Category Archives: Pakistan

The Tortured Politics behind the Persian Gulf Crisis

Middle East Chaos

Dispatches From The Edge

June 14, 2017

 

 

The splintering of the powerful Gulf Cooperation Council (GCC) into warring camps—with Qatar, supported by Turkey and Iran, on one side, and Saudi Arabia, Bahrain and the United Arab Emirates (UAE), supported by Egypt, on the other—has less to do with disagreements over foreign policy and religion than with internal political and economic developments in the Middle East. The ostensible rationale the GCC gave on June 4 for breaking relations with Qatar and placing the tiny country under a blockade is that Doha is aiding “terrorist’ organizations. The real reasons are considerably more complex, particularly among the major players.

 

Middle East journalist Patrick Cockburn once described the Syrian civil war as a three-dimensional chess game with five players and no rules. In the case of the Qatar crisis, the players have doubled and abandoned the symmetry of the chessboard for “Go,” Mahjong, and Bridge.

 

Tensions among members of the GCC are longstanding. In the case of Qatar, they date back to 1995, when the father of the current ruler, Emir Tamin Al Thani, shoved his own father out of power. According Simon Henderson to of the Washington Institute for Near East Policy, Saudi Arabia and the UAE “regarded the family coup as a dangerous precedent to Gulf ruling families” and tried to organize a counter coup. The coup was exposed, however, and called off.

 

Riyadh is demanding that Qatar sever relations with Iran—an improbable outcome given that the two countries share a natural gas field in the Persian Gulf—and end Doha’s cozy ties to the Muslim Brotherhood. Indeed, if there is any entity in the Middle East that the Saudis hate—and fear—more than Iran, it is the Brotherhood. Riyadh was instrumental in the 2013 overthrow of the Brotherhood government in Egypt and has allied itself with the Israelis to marginalize Hamas, the Palestinian version of the Brotherhood that dominates Gaza.

 

But fault lines in the GCC do not run only between Saudi Arabia, the UAE and Qatar. Oman, at the Gulf’s mouth, has always marched to its own drummer, maintaining close ties with Saudi Arabia’s regional nemesis, Iran, and refusing to go along with Riyadh’s war against the Houthi in Yemen. Kuwait has also balked at Saudi dominance of the GCC, has refused to join the blockade against Doha, and is trying to play mediator in the current crisis.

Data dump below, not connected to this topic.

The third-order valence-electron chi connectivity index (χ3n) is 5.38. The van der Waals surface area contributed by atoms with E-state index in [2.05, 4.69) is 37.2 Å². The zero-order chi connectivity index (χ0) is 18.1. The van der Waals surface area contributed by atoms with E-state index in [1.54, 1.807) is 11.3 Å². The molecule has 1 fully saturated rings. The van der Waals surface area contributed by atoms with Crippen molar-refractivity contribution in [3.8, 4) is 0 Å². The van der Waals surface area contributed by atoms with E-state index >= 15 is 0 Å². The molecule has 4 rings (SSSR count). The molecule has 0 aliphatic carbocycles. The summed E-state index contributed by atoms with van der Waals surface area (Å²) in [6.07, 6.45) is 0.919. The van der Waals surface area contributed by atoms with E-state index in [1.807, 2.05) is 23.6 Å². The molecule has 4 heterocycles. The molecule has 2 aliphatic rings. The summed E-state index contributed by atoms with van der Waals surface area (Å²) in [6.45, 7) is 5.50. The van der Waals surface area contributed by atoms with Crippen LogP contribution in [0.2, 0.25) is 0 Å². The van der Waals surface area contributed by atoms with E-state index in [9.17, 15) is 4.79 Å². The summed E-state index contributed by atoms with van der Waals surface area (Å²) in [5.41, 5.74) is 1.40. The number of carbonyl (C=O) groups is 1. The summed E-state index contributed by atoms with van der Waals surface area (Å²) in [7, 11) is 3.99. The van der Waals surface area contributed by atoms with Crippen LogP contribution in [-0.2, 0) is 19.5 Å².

The siege of Qatar was launched shortly after Donald Trump’s visit to Saudi Arabia, when the Saudi’s put on a show for the U.S. President that was over the top even by the monarchy’s standards. Wooed with massive billboards and garish sword dances, Trump soaked up the Saudi’s view of the Middle East, attacked Iran as a supporter of terrorism and apparently green-lighted the blockade of Qatar. He even tried to take credit for it.

 

Saudi Arabia, backed by Bahrain, Egypt, and the UAE, along with a cast of minor players, made 13 demands on Doha that it could only meet by abandoning its sovereignty. They range from the impossible—end all contacts with Iran—to the improbable—close the Turkish base—to the unlikely—dismantle the popular and lucrative media giant, Al Jazeera. The “terrorists” Doha is accused of supporting are the Brotherhood, which the Saudi’s and the Egyptians consider a terrorist organization, an opinion not shared by the U.S. or the European Union.

 

On the surface this is about Sunni Saudi Arabia vs. Shiite Iran, but while religious differences do play an important role in recruiting and motivating some of the players, this is not a battle over a schism in Islam. Most importantly, it is not about “terrorism,” since many of the countries involved are up to their elbows in supporting extremist organizations. Indeed, Saudi Arabia’s reactionary Wahhabi interpretation of Islam is the root ideology for groups like the Islamic State (IS) and al-Qaeda, and all the parties are backing a variety of extremists in Syria and Libya’s civil wars.